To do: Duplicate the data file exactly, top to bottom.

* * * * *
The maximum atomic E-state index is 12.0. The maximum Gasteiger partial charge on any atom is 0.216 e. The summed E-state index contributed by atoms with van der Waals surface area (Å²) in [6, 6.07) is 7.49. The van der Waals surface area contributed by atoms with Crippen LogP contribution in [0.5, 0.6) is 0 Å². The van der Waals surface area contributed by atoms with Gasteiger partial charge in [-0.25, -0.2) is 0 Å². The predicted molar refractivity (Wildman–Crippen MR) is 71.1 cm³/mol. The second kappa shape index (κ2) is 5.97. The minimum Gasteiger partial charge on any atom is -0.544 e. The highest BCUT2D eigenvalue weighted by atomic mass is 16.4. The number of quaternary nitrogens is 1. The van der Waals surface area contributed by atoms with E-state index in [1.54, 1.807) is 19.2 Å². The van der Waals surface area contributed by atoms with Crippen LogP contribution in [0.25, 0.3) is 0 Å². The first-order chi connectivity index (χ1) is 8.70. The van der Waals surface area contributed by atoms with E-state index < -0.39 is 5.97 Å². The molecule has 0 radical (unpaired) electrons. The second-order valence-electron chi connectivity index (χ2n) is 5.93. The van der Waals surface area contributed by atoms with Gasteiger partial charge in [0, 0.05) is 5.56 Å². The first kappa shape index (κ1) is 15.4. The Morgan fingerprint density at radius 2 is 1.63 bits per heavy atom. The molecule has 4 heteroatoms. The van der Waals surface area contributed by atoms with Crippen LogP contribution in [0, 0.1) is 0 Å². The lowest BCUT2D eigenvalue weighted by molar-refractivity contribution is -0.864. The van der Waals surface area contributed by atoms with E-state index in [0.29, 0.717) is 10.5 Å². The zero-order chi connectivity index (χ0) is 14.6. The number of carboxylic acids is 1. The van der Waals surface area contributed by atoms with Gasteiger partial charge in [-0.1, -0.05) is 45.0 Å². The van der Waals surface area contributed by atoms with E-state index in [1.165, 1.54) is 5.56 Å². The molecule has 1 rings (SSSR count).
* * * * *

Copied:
The maximum atomic E-state index is 12.0. The maximum Gasteiger partial charge on any atom is 0.216 e. The summed E-state index contributed by atoms with van der Waals surface area (Å²) in [6, 6.07) is 7.49. The van der Waals surface area contributed by atoms with Crippen LogP contribution in [0.5, 0.6) is 0 Å². The van der Waals surface area contributed by atoms with Gasteiger partial charge in [-0.25, -0.2) is 0 Å². The predicted molar refractivity (Wildman–Crippen MR) is 71.1 cm³/mol. The second kappa shape index (κ2) is 5.97. The minimum Gasteiger partial charge on any atom is -0.544 e. The highest BCUT2D eigenvalue weighted by atomic mass is 16.4. The number of quaternary nitrogens is 1. The van der Waals surface area contributed by atoms with E-state index in [1.54, 1.807) is 19.2 Å². The van der Waals surface area contributed by atoms with Crippen LogP contribution in [0.25, 0.3) is 0 Å². The first-order chi connectivity index (χ1) is 8.70. The van der Waals surface area contributed by atoms with E-state index < -0.39 is 5.97 Å². The molecule has 0 radical (unpaired) electrons. The second-order valence-electron chi connectivity index (χ2n) is 5.93. The van der Waals surface area contributed by atoms with Gasteiger partial charge in [0, 0.05) is 5.56 Å². The first kappa shape index (κ1) is 15.4. The Morgan fingerprint density at radius 2 is 1.63 bits per heavy atom. The molecule has 4 heteroatoms. The van der Waals surface area contributed by atoms with Crippen LogP contribution in [0, 0.1) is 0 Å². The lowest BCUT2D eigenvalue weighted by molar-refractivity contribution is -0.864. The van der Waals surface area contributed by atoms with E-state index in [0.29, 0.717) is 10.5 Å². The zero-order chi connectivity index (χ0) is 14.6. The number of carboxylic acids is 1. The van der Waals surface area contributed by atoms with Gasteiger partial charge in [-0.1, -0.05) is 45.0 Å². The van der Waals surface area contributed by atoms with E-state index in [1.165, 1.54) is 5.56 Å². The molecule has 1 rings (SSSR count).